What happens if you take out an extra Sefer Torah by accident

It can happen. Someone gets confused and thinks it’s a special Shabbos. Or, there is to be an extra layning in an adjoining room because of chiyuvim. So, out come the Sifrei Torah, everyone gathers and kisses them and they go to the Bimah. Before layning, it dawns on the Gabbay, that they have taken out an extra Sefer Torah.

Option 1: Take the Sefer Torah back to the Aron HaKodesh.
Problem: One is shaming the second Sefer Torah

Option 2: Use the second Sefer to read the Maftir, so that it is at least used
Problem: It will need an extra Hagba and Gelila and that is a Tircha D’Tzibura

The above scenario occurred in the Shule I daven at. At the time, they followed option 1, but I was uncomfortable with it because I knew in the recesses of my mind that you don’t return a Sefer Torah like that.

I asked Mori V’Rabbi Rav Schachter what he would have done. His answer was

a) Do not return the second sefer torah
b) Leave it on the Bimah during layning
c) Announce to all, that the second sefer torah was taken out by accident

He didn’t like my Option 2, because it may look like the first sefer torah was Pasul.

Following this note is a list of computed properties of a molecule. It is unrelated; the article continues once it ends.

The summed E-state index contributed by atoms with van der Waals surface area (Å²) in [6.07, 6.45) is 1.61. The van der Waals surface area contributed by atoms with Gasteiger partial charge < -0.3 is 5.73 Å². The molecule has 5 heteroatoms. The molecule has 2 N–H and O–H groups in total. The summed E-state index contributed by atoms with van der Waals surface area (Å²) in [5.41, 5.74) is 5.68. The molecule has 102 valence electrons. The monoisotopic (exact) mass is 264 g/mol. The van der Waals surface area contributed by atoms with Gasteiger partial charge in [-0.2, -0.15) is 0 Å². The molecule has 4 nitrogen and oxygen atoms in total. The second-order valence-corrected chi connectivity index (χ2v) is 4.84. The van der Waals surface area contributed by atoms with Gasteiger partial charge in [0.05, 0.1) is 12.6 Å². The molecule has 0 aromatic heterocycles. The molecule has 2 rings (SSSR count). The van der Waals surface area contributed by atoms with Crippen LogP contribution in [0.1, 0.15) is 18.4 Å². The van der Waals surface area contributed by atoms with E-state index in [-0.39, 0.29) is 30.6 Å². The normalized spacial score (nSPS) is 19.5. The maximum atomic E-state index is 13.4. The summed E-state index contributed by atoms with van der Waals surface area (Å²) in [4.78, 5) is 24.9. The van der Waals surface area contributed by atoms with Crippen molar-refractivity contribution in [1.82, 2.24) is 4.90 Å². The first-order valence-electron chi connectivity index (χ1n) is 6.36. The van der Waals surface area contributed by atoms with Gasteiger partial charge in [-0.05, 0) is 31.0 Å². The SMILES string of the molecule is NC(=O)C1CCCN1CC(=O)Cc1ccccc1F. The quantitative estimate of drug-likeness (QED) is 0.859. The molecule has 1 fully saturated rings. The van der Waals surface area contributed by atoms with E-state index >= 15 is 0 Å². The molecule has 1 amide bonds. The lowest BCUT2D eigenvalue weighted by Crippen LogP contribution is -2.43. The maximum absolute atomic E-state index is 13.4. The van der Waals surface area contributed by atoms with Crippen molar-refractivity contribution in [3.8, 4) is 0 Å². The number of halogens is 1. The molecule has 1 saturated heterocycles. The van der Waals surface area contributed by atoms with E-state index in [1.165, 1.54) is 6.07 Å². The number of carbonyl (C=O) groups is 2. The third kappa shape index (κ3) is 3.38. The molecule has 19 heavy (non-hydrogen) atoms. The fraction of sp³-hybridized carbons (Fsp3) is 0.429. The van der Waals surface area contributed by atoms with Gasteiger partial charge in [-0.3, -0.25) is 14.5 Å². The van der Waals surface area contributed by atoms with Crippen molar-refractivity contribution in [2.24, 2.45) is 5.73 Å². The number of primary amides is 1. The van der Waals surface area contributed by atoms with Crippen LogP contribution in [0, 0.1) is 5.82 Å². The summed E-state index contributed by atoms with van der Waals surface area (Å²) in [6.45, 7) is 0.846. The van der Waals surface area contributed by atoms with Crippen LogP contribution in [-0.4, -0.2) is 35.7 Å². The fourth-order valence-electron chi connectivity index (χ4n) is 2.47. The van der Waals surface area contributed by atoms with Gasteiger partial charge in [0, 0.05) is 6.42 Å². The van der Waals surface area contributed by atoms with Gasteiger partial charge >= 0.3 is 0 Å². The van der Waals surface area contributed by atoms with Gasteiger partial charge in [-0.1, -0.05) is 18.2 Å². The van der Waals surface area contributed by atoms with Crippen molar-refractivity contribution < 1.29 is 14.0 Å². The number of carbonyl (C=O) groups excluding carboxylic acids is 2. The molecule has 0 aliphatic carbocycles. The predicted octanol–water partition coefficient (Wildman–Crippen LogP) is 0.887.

Author: pitputim

I'm a computer science professor in Melbourne, Australia. I skylark as the band leader/singer for the Schnapps band. My high schooling was in Chabad and I continued at Yeshivat Kerem B'Yavneh in Israel.

9 thoughts on “What happens if you take out an extra Sefer Torah by accident”

  1. At least the embarrassment isn’t there.
    On a side note, would you consider writing about the Mendel Epstein trial taking place this week in the states.

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    1. There is no embarassment of the Sefer Torah if it is announced it was taken out by accident. In regards to Mendel Epstein, It’s not on my mind at the minute. I knew what he was accused of, a while back, and if it’s proven true, I may or may not pitput. I generally write what’s going on in my mind, and my next pitput, has already occupied my neurones. There are many horrible happenings around the world, and if he’s guilty, he’ll get his due punishment.

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  2. You’ll notice that Rav Schachter’s approach is somewhat “out of the box” – your general assumption is “either use the Sefer or put it away”, while he finds a way to do neither, without “shaming” the extra Sefer.
    And halevai we were so careful about not shaming others (and expecially talmidei chachamim) as we are about not shaming a Sefer Torah.

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